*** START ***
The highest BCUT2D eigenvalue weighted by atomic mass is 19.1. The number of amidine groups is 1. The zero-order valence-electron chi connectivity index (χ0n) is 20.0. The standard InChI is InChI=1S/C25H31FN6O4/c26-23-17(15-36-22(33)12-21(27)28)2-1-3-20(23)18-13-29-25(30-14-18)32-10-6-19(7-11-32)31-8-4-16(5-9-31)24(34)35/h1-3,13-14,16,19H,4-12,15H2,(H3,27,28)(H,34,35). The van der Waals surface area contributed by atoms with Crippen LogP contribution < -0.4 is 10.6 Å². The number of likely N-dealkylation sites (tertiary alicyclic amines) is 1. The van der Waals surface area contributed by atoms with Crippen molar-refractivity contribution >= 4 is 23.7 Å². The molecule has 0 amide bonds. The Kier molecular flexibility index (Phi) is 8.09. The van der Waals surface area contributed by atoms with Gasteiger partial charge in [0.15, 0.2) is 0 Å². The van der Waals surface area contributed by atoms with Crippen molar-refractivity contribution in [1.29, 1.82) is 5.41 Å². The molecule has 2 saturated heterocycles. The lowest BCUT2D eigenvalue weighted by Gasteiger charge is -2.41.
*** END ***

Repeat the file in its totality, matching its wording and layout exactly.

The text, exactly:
The highest BCUT2D eigenvalue weighted by atomic mass is 19.1. The number of amidine groups is 1. The zero-order valence-electron chi connectivity index (χ0n) is 20.0. The standard InChI is InChI=1S/C25H31FN6O4/c26-23-17(15-36-22(33)12-21(27)28)2-1-3-20(23)18-13-29-25(30-14-18)32-10-6-19(7-11-32)31-8-4-16(5-9-31)24(34)35/h1-3,13-14,16,19H,4-12,15H2,(H3,27,28)(H,34,35). The van der Waals surface area contributed by atoms with Crippen LogP contribution < -0.4 is 10.6 Å². The number of likely N-dealkylation sites (tertiary alicyclic amines) is 1. The van der Waals surface area contributed by atoms with Crippen molar-refractivity contribution >= 4 is 23.7 Å². The molecule has 0 amide bonds. The Kier molecular flexibility index (Phi) is 8.09. The van der Waals surface area contributed by atoms with Gasteiger partial charge in [0.15, 0.2) is 0 Å². The van der Waals surface area contributed by atoms with Crippen molar-refractivity contribution in [1.29, 1.82) is 5.41 Å². The molecule has 2 saturated heterocycles. The lowest BCUT2D eigenvalue weighted by Gasteiger charge is -2.41.